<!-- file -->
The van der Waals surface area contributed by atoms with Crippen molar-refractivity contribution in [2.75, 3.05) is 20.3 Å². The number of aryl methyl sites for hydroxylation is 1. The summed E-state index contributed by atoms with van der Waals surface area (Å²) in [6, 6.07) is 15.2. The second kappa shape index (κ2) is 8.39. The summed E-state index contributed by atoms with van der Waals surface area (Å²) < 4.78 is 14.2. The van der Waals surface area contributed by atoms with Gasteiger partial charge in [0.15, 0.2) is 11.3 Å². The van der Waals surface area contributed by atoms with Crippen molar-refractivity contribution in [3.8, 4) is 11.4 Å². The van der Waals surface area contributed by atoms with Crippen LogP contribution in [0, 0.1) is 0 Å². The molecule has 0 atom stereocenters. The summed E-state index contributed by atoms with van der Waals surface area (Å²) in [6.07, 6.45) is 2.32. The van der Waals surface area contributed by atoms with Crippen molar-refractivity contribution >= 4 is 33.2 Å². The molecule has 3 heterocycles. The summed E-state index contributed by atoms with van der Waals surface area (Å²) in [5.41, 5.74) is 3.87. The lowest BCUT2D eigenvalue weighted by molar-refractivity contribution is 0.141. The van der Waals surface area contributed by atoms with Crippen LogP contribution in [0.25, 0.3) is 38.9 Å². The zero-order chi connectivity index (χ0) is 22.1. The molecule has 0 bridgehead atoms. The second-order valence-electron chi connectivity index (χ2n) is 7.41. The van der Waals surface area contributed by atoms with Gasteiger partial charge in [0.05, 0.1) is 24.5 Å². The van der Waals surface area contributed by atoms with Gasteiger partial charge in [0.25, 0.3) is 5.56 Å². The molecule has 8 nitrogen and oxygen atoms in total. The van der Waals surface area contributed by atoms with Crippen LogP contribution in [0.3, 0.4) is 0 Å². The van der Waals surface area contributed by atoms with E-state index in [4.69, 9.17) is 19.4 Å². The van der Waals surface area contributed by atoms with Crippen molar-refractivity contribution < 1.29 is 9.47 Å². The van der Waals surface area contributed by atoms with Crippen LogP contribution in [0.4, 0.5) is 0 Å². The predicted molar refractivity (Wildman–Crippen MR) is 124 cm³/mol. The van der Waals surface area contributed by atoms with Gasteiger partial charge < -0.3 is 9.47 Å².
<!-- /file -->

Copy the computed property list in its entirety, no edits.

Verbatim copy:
The van der Waals surface area contributed by atoms with Crippen molar-refractivity contribution in [2.75, 3.05) is 20.3 Å². The number of aryl methyl sites for hydroxylation is 1. The summed E-state index contributed by atoms with van der Waals surface area (Å²) in [6, 6.07) is 15.2. The second kappa shape index (κ2) is 8.39. The summed E-state index contributed by atoms with van der Waals surface area (Å²) < 4.78 is 14.2. The van der Waals surface area contributed by atoms with Gasteiger partial charge in [0.15, 0.2) is 11.3 Å². The van der Waals surface area contributed by atoms with Crippen molar-refractivity contribution in [3.8, 4) is 11.4 Å². The van der Waals surface area contributed by atoms with Crippen LogP contribution in [0, 0.1) is 0 Å². The molecule has 0 atom stereocenters. The summed E-state index contributed by atoms with van der Waals surface area (Å²) in [6.07, 6.45) is 2.32. The van der Waals surface area contributed by atoms with Crippen molar-refractivity contribution >= 4 is 33.2 Å². The molecule has 3 heterocycles. The summed E-state index contributed by atoms with van der Waals surface area (Å²) in [5.41, 5.74) is 3.87. The lowest BCUT2D eigenvalue weighted by molar-refractivity contribution is 0.141. The van der Waals surface area contributed by atoms with Crippen LogP contribution in [0.25, 0.3) is 38.9 Å². The zero-order chi connectivity index (χ0) is 22.1. The molecule has 0 bridgehead atoms. The second-order valence-electron chi connectivity index (χ2n) is 7.41. The van der Waals surface area contributed by atoms with Gasteiger partial charge in [0.05, 0.1) is 24.5 Å². The van der Waals surface area contributed by atoms with Gasteiger partial charge in [0.25, 0.3) is 5.56 Å². The molecule has 8 nitrogen and oxygen atoms in total. The van der Waals surface area contributed by atoms with Crippen LogP contribution in [0.3, 0.4) is 0 Å². The van der Waals surface area contributed by atoms with E-state index in [4.69, 9.17) is 19.4 Å². The van der Waals surface area contributed by atoms with Crippen molar-refractivity contribution < 1.29 is 9.47 Å². The van der Waals surface area contributed by atoms with Crippen LogP contribution in [0.4, 0.5) is 0 Å². The predicted molar refractivity (Wildman–Crippen MR) is 124 cm³/mol. The van der Waals surface area contributed by atoms with Gasteiger partial charge < -0.3 is 9.47 Å².